Report: Facebook Users are a Trusting Bunch
Conventional wisdom alleges that if your company’s target customer is highly engaging, community oriented and relationship-minded, then marketing over Facebook makes sense for your product or service. But why is that?
The answer might be in a just-released report from the Pew Internet & American Life Project that delves into how people’s trust issues, personal relationships and civic and political involvement are affected by their use of social networking sites. That study found that 79 percent of American adults now use the Internet and nearly half of those (47 percent) say they use at least one social networking site.
The most popular social networking site is Facebook, with 92 percent of those who network socially online preferring that site. Following Facebook is MySpace (29 percent), LinkedIn (18 percent) and Twitter with 13 percent.
Most intriguing is the study’s finding that Facebook users are especially trusting, with those who use the site multiple times a day being more than three times as likely to “trust others" than non-Internet users are. Facebook users also maintain closer relationships, averaging nine more “close ties” to people in their network compared to other Internet users. And the report claims Facebook users receive more social support than others.
The study, called Social Networking Sites and Our Lives, contains a gold mine of information for entrepreneurs desiring to measure up their potential social media-using audience to non-users of social utilities. For instance, the survey shows that on any given day, 15 percent of Facebook users are updating their own status while 22 percent are commenting on another’s post or status. Twenty percent of Facebookers comment on other’s photos daily, 26 percent “Like” another user’s content, and 10 percent send private messages to another user.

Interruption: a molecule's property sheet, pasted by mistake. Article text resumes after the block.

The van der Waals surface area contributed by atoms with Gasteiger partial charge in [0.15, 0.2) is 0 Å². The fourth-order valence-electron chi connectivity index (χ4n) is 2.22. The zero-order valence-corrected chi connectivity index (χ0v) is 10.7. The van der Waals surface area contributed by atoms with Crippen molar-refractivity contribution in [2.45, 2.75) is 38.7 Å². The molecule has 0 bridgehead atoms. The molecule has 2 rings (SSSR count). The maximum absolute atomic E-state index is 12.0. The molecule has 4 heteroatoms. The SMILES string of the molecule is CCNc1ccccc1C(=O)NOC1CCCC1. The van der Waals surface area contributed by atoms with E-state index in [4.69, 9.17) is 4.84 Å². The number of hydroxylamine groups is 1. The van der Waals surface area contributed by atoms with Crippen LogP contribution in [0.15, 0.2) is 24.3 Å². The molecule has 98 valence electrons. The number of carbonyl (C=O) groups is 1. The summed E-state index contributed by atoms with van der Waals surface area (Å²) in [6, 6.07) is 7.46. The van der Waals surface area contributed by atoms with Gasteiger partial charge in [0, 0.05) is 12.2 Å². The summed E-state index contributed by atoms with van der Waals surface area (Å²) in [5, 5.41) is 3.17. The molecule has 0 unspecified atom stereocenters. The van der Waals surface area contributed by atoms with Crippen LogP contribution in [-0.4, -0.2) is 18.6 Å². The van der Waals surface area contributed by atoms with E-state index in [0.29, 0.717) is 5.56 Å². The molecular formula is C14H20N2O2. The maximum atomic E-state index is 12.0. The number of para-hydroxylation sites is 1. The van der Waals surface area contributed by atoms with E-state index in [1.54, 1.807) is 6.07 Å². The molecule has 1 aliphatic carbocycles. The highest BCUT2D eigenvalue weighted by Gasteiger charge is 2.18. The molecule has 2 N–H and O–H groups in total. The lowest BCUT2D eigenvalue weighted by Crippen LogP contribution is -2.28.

Not surprising is a finding that those who frequently use Facebook are far more politically engaged than most people. These Facebook users were 43 percent more likely to have said they would vote than most Americans.
The report concludes there is little validity to concerns that those who spend much of their time on social networks are socially isolated, lack community involvement or social support. Instead, social networking site users represent an enormous customer base, and if your customers are prone to online engagement, so too should your business.
On the other hand, if your demographic is more business-minded, singularly focused on finding a solution and moving on, I say chances are you’re not going to “win them over” based on your Facebook-related activity.
In those instances, I recommend that Facebook take a back seat to more traditional sales and marketing activities, such as sales calls, user conferences, publishing and distributing case studies and white papers, participating in trade shows, and conducting direct mail campaigns.
For reprints and licensing questions, click here.